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Evolution of icy satellites

Schubert, G. and Hussmann, H. and Lainey, V. and Matson, D.L. and McKinnon, W.B and Sohl, F. and Sotin, C. and Tobie, G. and Turrini, D. and VanHoolst, T. (2010) Evolution of icy satellites. Space Science Reviews, 153 (1-4), pp. 447-484. Springer. DOI: 10.1007/s11214-010-9635-1.

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Abstract

Evolutionary scenarios for the major satellites of Jupiter, Saturn, Neptune, and Pluto-Charon are discussed. In the Jovian system the challenge is to understand how the present Laplace resonance of Io, Europa, and Ganymede was established and to determine whether the heat being radiated by Io is in balance with the present tidal dissipation in the moon. In the Saturnian system, Enceladus and Titan are the centers of attention. Tidal heating is the likely source of activity at the south pole of Enceladus, although the details of how the heating occurs are not understood. An evolutionary scenario based on accretion and internal differentiation is presented for Titan, whose present substantial orbital eccentricity is not associated with any dynamical resonance. The source and maintenance of methane in Titan’s present atmosphere remain uncertain. Though most attention on the Saturnian moons focuses on Titan and Enceladus, the mid-size satellites Iapetus, Rhea, Tethys, and the irregular satellite Phoebe also draw our interest. An evolutionary scenario for Iapetus is presented in which spin down from an early rapidly rotating state is called upon to explain the satellite’s present oblate shape. The prominent equatorial ridge on Iapetus is unexplained by the spin down scenario. A buckling instability provides another possible explanation for the oblateness and equatorial ridge of Iapetus. Rhea is the only medium-size Saturnian satellite for which there are gravity data at present. The interpretation of these data are uncertain, however, since it is not known if Rhea is in hydrostatic equilibrium. Pluto and Charon are representative of the icy dwarf planets of the Kuiper belt. Did they differentiate as they evolved, and do either of them have a subsurface liquid water ocean? New Horizons might provide some answers when it arrives at these bodies.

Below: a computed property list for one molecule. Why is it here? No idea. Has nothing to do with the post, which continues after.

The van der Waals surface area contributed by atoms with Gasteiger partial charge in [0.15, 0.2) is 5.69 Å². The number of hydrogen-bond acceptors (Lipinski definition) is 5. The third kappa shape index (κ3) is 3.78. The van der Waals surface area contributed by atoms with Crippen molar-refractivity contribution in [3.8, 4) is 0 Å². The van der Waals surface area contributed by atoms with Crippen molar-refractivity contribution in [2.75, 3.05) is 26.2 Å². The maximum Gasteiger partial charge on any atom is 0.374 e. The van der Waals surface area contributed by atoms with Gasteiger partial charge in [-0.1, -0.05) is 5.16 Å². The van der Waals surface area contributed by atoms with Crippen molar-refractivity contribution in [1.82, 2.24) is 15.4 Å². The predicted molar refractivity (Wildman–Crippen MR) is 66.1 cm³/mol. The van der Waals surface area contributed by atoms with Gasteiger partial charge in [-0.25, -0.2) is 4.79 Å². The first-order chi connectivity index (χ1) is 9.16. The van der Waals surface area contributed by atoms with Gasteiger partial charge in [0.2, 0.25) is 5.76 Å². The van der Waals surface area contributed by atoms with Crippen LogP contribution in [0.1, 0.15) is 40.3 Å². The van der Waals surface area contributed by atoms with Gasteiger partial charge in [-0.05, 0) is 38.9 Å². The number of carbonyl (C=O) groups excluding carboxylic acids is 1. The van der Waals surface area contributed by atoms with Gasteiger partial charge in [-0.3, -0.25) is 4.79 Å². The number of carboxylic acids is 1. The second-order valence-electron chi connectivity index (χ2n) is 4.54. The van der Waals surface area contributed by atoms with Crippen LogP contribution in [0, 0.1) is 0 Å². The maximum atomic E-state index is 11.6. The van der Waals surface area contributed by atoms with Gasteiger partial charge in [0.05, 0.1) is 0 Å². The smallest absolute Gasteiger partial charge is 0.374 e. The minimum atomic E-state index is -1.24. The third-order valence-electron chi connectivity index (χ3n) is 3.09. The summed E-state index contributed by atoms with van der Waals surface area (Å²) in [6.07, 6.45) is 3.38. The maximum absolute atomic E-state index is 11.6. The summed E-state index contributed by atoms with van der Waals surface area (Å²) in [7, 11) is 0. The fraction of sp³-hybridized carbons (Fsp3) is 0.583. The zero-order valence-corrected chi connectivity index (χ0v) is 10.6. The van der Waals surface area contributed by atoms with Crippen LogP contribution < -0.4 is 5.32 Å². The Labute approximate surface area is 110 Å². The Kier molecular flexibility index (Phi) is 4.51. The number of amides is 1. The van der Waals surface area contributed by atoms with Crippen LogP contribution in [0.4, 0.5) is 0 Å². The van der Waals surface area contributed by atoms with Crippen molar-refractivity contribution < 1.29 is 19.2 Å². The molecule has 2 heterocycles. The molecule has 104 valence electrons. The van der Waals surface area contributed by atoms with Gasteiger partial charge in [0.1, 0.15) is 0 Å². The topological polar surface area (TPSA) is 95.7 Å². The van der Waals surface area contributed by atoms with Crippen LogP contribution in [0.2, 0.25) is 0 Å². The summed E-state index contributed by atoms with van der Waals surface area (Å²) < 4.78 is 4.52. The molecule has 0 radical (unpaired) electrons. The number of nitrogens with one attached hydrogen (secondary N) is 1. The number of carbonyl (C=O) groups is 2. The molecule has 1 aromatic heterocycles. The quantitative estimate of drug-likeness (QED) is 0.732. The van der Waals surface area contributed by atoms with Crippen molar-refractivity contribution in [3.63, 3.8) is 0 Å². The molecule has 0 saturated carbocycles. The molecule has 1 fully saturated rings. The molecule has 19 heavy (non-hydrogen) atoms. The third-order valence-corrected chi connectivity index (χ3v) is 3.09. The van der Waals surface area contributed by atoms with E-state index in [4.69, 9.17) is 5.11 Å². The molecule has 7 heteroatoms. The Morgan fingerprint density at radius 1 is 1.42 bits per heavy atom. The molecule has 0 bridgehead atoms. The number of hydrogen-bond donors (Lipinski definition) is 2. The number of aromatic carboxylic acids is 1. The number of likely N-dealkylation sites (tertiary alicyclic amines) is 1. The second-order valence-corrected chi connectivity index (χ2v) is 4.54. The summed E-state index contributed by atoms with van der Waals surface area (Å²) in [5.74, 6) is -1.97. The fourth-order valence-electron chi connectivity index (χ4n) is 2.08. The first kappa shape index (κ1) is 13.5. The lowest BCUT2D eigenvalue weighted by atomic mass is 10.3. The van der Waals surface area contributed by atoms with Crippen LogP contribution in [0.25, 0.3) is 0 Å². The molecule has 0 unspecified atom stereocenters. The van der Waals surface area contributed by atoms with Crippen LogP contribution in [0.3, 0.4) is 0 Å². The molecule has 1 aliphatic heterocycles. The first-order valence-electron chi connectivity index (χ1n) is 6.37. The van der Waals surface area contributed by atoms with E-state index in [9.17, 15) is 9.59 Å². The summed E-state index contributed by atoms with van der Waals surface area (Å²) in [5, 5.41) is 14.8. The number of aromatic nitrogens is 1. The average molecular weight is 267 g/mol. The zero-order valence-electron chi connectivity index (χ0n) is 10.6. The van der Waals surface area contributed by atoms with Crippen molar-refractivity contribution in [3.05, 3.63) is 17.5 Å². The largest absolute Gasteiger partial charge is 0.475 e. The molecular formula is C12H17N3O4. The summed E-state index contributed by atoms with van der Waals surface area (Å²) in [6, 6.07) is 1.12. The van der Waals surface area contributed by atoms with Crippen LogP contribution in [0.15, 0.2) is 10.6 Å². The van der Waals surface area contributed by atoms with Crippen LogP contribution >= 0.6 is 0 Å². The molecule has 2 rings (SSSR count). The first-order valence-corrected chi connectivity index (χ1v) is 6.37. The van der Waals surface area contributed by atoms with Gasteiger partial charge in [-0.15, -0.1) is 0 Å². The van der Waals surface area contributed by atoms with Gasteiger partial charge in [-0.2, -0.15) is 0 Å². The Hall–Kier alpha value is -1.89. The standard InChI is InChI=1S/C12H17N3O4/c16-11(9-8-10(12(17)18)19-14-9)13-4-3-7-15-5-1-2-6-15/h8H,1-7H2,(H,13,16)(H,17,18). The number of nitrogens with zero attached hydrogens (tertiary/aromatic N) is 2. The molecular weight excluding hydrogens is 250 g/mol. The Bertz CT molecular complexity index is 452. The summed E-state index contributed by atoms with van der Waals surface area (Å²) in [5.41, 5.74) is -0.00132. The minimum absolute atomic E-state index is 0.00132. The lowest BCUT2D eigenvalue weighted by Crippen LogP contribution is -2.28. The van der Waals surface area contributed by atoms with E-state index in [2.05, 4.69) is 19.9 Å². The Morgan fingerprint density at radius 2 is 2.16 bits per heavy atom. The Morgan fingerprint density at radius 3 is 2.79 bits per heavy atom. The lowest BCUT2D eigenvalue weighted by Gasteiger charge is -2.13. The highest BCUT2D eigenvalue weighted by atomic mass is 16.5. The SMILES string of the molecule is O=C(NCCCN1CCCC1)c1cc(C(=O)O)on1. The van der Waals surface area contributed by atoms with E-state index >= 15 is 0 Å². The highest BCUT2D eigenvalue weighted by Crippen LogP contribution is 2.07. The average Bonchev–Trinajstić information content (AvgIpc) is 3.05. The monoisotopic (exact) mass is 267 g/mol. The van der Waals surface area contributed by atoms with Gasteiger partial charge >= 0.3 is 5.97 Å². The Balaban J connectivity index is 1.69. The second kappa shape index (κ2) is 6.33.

Document Type:Article
Title:Evolution of icy satellites
Authors:
AuthorsInstitution or Email of Authors
Schubert, G.Department of Earth and Space Sciences, University of California, Los Angeles, CA, USA
Hussmann, H.hauke.hussmann@dlr.de
Lainey, V.Institut de Mécanique Céléste et de Calcul de Ephémérides, Paris, France
Matson, D.L.Jet Propulsion Laboratory, Pasadena, CA
McKinnon, W.BWashington University, St. Louis
Sohl, F.frank.sohl@dlr.de
Sotin, C.Jet Propulsion Laboratory, Pasadena, CA
Tobie, G.Laboratoire de Planétologie et Géodynamique, Nantes, France
Turrini, D.INAF—Istituto di Fisica dello Spazio Interplanetario, Via Fosso del Cavaliere 100, 00133 Roma, Italy
VanHoolst, T.Royal Observatory of Belgium, Brussels, Belgium
Date:June 2010
Journal or Publication Title:Space Science Reviews
Refereed publication:Yes
In Open Access:No
In SCOPUS:Yes
In ISI Web of Science:Yes
Volume:153
DOI:10.1007/s11214-010-9635-1
Page Range:pp. 447-484
Publisher:Springer
Status:Published
Keywords:Outer planet moons, icy satellites, evolution, Io, Europa, Enceladus, Dione, Titan, Iapetus, Rhea, Tethys, Phoebe, Pluto
HGF - Research field:Aeronautics, Space and Transport (old)
HGF - Program:Space (old)
HGF - Program Themes:W EW - Erforschung des Weltraums
DLR - Research area:Space
DLR - Program:W EW - Erforschung des Weltraums
DLR - Research theme (Project):W - Vorhaben Vergleichende Planetologie (old)
Location: Berlin-Adlershof
Institutes and Institutions:Institute of Planetary Research > Planetary Physics
Institute of Planetary Research > Planetary Geodesy
Deposited By: Frank Sohl
Deposited On:02 Nov 2010 11:02
Last Modified:26 Mar 2013 13:20

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